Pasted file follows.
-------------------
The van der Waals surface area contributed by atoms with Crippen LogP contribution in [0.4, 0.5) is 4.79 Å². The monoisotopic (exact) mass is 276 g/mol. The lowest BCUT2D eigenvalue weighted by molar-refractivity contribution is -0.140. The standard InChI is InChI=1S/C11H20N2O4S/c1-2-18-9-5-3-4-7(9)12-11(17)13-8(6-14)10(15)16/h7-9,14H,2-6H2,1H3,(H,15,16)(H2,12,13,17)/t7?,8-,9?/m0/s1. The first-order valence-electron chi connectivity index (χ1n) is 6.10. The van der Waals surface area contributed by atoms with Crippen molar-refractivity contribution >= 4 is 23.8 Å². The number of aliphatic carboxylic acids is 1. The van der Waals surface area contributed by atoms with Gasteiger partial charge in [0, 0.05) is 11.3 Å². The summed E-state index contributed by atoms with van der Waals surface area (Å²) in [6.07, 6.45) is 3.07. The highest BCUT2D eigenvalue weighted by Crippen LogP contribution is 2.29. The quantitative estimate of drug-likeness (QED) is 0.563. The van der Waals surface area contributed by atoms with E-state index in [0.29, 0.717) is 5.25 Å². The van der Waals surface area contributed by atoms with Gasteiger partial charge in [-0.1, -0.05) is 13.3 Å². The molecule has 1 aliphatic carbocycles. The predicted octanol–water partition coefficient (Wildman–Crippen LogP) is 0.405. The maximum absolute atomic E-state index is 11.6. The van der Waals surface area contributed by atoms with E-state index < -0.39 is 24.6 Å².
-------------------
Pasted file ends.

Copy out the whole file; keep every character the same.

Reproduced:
The van der Waals surface area contributed by atoms with Crippen LogP contribution in [0.4, 0.5) is 4.79 Å². The monoisotopic (exact) mass is 276 g/mol. The lowest BCUT2D eigenvalue weighted by molar-refractivity contribution is -0.140. The standard InChI is InChI=1S/C11H20N2O4S/c1-2-18-9-5-3-4-7(9)12-11(17)13-8(6-14)10(15)16/h7-9,14H,2-6H2,1H3,(H,15,16)(H2,12,13,17)/t7?,8-,9?/m0/s1. The first-order valence-electron chi connectivity index (χ1n) is 6.10. The van der Waals surface area contributed by atoms with Crippen molar-refractivity contribution >= 4 is 23.8 Å². The number of aliphatic carboxylic acids is 1. The van der Waals surface area contributed by atoms with Gasteiger partial charge in [0, 0.05) is 11.3 Å². The summed E-state index contributed by atoms with van der Waals surface area (Å²) in [6.07, 6.45) is 3.07. The highest BCUT2D eigenvalue weighted by Crippen LogP contribution is 2.29. The quantitative estimate of drug-likeness (QED) is 0.563. The van der Waals surface area contributed by atoms with E-state index in [0.29, 0.717) is 5.25 Å². The van der Waals surface area contributed by atoms with Gasteiger partial charge in [-0.1, -0.05) is 13.3 Å². The molecule has 1 aliphatic carbocycles. The predicted octanol–water partition coefficient (Wildman–Crippen LogP) is 0.405. The maximum absolute atomic E-state index is 11.6. The van der Waals surface area contributed by atoms with E-state index < -0.39 is 24.6 Å².